About the number of CUDA cores in SMSP, less or gerater than warp threads number(32)

As CUDA C programming guide said, warp threads is 32, then if the number of cuda cores in one SMSP is less or greater than 32, how to schedule for warp scheduller?
(1) If the number of cuda cores in one SMSP is 16, is a warp will be devided into two 16 threads to execute?
(2) If the number of cuda cores in one SMSP is 64, will the warp scheduller dispatach two warps to execute?


Do you have an example of that? The only way it would make sense is if there were:

  • multiple warp schedulers per SMSP

  • the warp scheduler can issue more than 32 threads/clk

AFAIK there is no such GPU that has an SM subdivision into two or more SMSPs with each SMSP having 64 CUDA FP32 cores, and also has either a warp scheduler with more than 32 threads/clk issue rate, or multiple warp schedulers per SMSP. So I have no answer. There is no such animal.

and also has either a warp scheduler with more than 32 threads/clk issue rate

That is hardware restriction?

CUDA C programming guide said a warp includes 32 threads, I think the word ‘warp’ is a definition from software view, but at the hardware layer, there is a warp scheduler that has a maximum threads to schedule at one clk, am I right?

Although dealing primarily with latency, you may find Greg’s reply in this thread, fills in some details.

You mentioned warp scheduler:

According to my observation, the capability of the SMSP warp scheduler in terms of threads/clk is documented in various whitepapers. I don’t know if it is a HW or SW restriction. For example, refer to the V100 whitepaper, p32 fig 5. Or another example is the GA102 whitepaper, p12 fig 3.

That is my understanding based on the two examples I have already provided. I likely won’t be able to respond to further questions about your case 2:

because as far as I know, that is an imaginary case. There is no current CUDA GPU that fits that description, therefore I have no information about it, therefore I have no further comments.

I see, many thanks to you.

I think double issue has something to do with this. In https://www.nvidia.com/content/dam/en-zz/Solutions/Data-Center/documents/NVIDIA-Kepler-GK110-GK210-Architecture-Whitepaper.pdf, one warp scheduler can pick one warp (32 threads), then two dispatch units issue two consecutive instructions from the warp.

Theoretically, if you have 64 cores (IPC=1), you should have the ability to issue 2 (warp-level) instructions per cycle to saturate the cores. We know that a warp scheduler with a dispatch unit has the ability of issuing1 (warp-level) instruction per cycle, thus the 64 cores call for two warp schedulers, or one scheduler with two dispatch units. In the former situation we have 2 * 32 cores and 2 * warp schedulers, we can split them into 2 SMSP. The latter situation is actually the double issue.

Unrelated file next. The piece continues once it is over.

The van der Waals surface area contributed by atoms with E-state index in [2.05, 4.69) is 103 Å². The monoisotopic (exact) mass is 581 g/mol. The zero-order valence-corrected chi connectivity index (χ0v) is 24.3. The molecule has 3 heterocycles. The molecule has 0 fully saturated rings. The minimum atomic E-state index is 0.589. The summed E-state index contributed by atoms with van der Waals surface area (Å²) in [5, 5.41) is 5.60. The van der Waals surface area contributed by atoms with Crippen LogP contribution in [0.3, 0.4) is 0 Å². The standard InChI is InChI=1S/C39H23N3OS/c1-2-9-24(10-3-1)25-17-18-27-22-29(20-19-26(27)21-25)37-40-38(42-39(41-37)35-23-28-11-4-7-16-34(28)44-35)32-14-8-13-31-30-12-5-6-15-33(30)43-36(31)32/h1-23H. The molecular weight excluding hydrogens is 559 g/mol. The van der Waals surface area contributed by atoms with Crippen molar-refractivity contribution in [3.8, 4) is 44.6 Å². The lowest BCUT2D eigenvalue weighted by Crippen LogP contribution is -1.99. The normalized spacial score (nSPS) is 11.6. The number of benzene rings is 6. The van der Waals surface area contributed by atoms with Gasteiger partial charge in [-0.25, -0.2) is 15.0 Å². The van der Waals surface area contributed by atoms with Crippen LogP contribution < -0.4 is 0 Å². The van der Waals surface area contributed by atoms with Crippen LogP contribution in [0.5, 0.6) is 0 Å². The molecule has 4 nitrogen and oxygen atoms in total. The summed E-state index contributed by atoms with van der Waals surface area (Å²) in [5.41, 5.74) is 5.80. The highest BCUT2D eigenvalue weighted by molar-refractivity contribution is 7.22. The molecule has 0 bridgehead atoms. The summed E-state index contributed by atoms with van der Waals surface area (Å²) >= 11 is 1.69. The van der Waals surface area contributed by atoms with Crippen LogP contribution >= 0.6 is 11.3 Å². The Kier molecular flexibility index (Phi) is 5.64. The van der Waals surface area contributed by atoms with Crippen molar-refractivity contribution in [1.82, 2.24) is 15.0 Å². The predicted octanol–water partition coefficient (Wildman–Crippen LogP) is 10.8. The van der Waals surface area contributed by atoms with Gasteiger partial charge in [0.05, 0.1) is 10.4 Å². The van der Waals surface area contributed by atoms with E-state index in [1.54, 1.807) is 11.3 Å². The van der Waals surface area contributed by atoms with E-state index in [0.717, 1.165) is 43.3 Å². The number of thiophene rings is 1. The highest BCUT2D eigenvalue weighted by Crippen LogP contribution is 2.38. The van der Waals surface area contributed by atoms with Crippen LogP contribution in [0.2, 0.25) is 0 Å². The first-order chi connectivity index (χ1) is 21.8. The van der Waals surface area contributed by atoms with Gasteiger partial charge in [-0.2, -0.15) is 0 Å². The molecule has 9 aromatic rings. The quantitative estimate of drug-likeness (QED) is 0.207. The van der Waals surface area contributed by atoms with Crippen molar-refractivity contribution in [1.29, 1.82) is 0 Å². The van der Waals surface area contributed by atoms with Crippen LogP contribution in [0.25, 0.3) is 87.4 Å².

I don’t know why NVIDIA abandoned double issue in new architecture (like A100). I think It’s good for improving the IPC of issuing instructions. For example, if we have double issue in H100, we can issue 2 instructions per cycle where 1 instruction to FP32 (32 cores per SMSP) and another to LSU (load shared memory). Anyone can help with this question?

Probably not worth the added complexity. Typically units have no more than 16 threads/clk throughput anyway. So at least two units can be fully utilized at a time.

Shared memory is slower; if all 4 SMSP access it, its thoughput is only 1/4 of its max speed per SMSP. The performance loss of the arithmetic units is small, if there is an intermittent LSU here and there.

The Cuda architecture is optimized for a constant very high level of throughput, but not for having all possible units fully active at the same time.

Many kernels have huge bottlenecks elsewhere, e.g. are memory-bound or by cache-size.

The few kernels, which achieve nearly the theoretical optimum number of instruction dispatches, are typically limited by their high density of basic arithmetic operations (especially floating point fused-multiply-add). The architecture is optimized to fully use the available units. Every other instruction mix needs a compromise anyway. And a lot of those kernels do not need 100% arithmetic compute performance.

If you had one of those rare kernels, which would profit from full arithmetic throughput + some other units, you probably would not be happy, if the number of SMs would be reduced, as the die area is limited and the complexity of several dispatch units took its toll. Or that the base and boost frequency would have to be reduced.

You may assume that the SM architecture engineers at Nvidia have not just overlooked that more instructions could be dispatched, but that they compared many different scenarios and implementations and that they simulate the runtime speed of a large amount of real-world kernels with different instruction mixes for possible architecture optimizations to find the ideal compromise.

Each two years they have to show a speed-up compared to the previous generation. Ideally not only by smaller semiconductor process sizes, but also by optimizing the SM architecture. Since 7 years all Nvidia GPUs use Volta-like architectures (and no end in sight for the next years). If there is a low-hanging fruit for just 10% speed-up for the overall GPU, they would gladly take it. And they are finding tweaks, sometimes general optimizations, sometimes domain specific. E.g. the uniform datapath or sparse tensor matrices.

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Thanks! I am not a pro in hardware design but I know it is a complex project that involves many trade-offs. Most likely, nvidia engineers should have done research on the dispatch unit design and decided to abandon multiple issue, for multiple reasons, both software and hardware.